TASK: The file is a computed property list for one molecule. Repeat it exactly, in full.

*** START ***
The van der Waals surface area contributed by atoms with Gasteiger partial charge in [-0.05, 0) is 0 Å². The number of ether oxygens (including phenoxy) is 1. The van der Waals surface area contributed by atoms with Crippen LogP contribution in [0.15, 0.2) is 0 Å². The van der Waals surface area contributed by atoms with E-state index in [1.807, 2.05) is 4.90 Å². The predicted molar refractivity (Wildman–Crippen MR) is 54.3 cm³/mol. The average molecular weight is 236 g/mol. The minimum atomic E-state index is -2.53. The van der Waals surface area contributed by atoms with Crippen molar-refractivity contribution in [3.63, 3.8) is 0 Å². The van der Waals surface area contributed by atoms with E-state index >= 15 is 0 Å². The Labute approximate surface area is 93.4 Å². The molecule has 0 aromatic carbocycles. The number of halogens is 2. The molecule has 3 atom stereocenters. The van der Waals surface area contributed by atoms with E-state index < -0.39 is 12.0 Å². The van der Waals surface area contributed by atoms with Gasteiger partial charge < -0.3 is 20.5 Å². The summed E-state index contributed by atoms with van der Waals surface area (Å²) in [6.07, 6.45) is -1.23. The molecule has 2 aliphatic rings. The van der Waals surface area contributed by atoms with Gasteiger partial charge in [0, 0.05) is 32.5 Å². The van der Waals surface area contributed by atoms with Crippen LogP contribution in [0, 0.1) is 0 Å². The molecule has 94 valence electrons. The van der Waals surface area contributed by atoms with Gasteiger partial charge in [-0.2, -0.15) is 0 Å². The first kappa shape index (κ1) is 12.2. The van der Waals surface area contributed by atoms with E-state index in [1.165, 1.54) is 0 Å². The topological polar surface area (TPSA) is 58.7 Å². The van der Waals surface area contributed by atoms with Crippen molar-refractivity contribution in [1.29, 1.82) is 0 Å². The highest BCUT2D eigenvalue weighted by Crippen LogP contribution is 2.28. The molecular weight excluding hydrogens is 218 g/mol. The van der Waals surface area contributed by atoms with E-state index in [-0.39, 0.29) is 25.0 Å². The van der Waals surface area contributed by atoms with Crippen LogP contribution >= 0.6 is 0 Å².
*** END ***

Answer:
The van der Waals surface area contributed by atoms with Gasteiger partial charge in [-0.05, 0) is 0 Å². The number of ether oxygens (including phenoxy) is 1. The van der Waals surface area contributed by atoms with Crippen LogP contribution in [0.15, 0.2) is 0 Å². The van der Waals surface area contributed by atoms with E-state index in [1.807, 2.05) is 4.90 Å². The predicted molar refractivity (Wildman–Crippen MR) is 54.3 cm³/mol. The average molecular weight is 236 g/mol. The minimum atomic E-state index is -2.53. The van der Waals surface area contributed by atoms with Crippen molar-refractivity contribution in [3.63, 3.8) is 0 Å². The van der Waals surface area contributed by atoms with E-state index >= 15 is 0 Å². The Labute approximate surface area is 93.4 Å². The molecule has 0 aromatic carbocycles. The number of halogens is 2. The molecule has 3 atom stereocenters. The van der Waals surface area contributed by atoms with E-state index < -0.39 is 12.0 Å². The van der Waals surface area contributed by atoms with Gasteiger partial charge < -0.3 is 20.5 Å². The summed E-state index contributed by atoms with van der Waals surface area (Å²) in [6.07, 6.45) is -1.23. The molecule has 2 aliphatic rings. The van der Waals surface area contributed by atoms with Gasteiger partial charge in [0, 0.05) is 32.5 Å². The van der Waals surface area contributed by atoms with Crippen LogP contribution in [0, 0.1) is 0 Å². The molecule has 94 valence electrons. The van der Waals surface area contributed by atoms with Gasteiger partial charge in [-0.2, -0.15) is 0 Å². The first kappa shape index (κ1) is 12.2. The van der Waals surface area contributed by atoms with E-state index in [1.165, 1.54) is 0 Å². The topological polar surface area (TPSA) is 58.7 Å². The van der Waals surface area contributed by atoms with Crippen molar-refractivity contribution in [1.29, 1.82) is 0 Å². The highest BCUT2D eigenvalue weighted by Crippen LogP contribution is 2.28. The molecular weight excluding hydrogens is 218 g/mol. The van der Waals surface area contributed by atoms with E-state index in [-0.39, 0.29) is 25.0 Å². The van der Waals surface area contributed by atoms with Crippen LogP contribution >= 0.6 is 0 Å².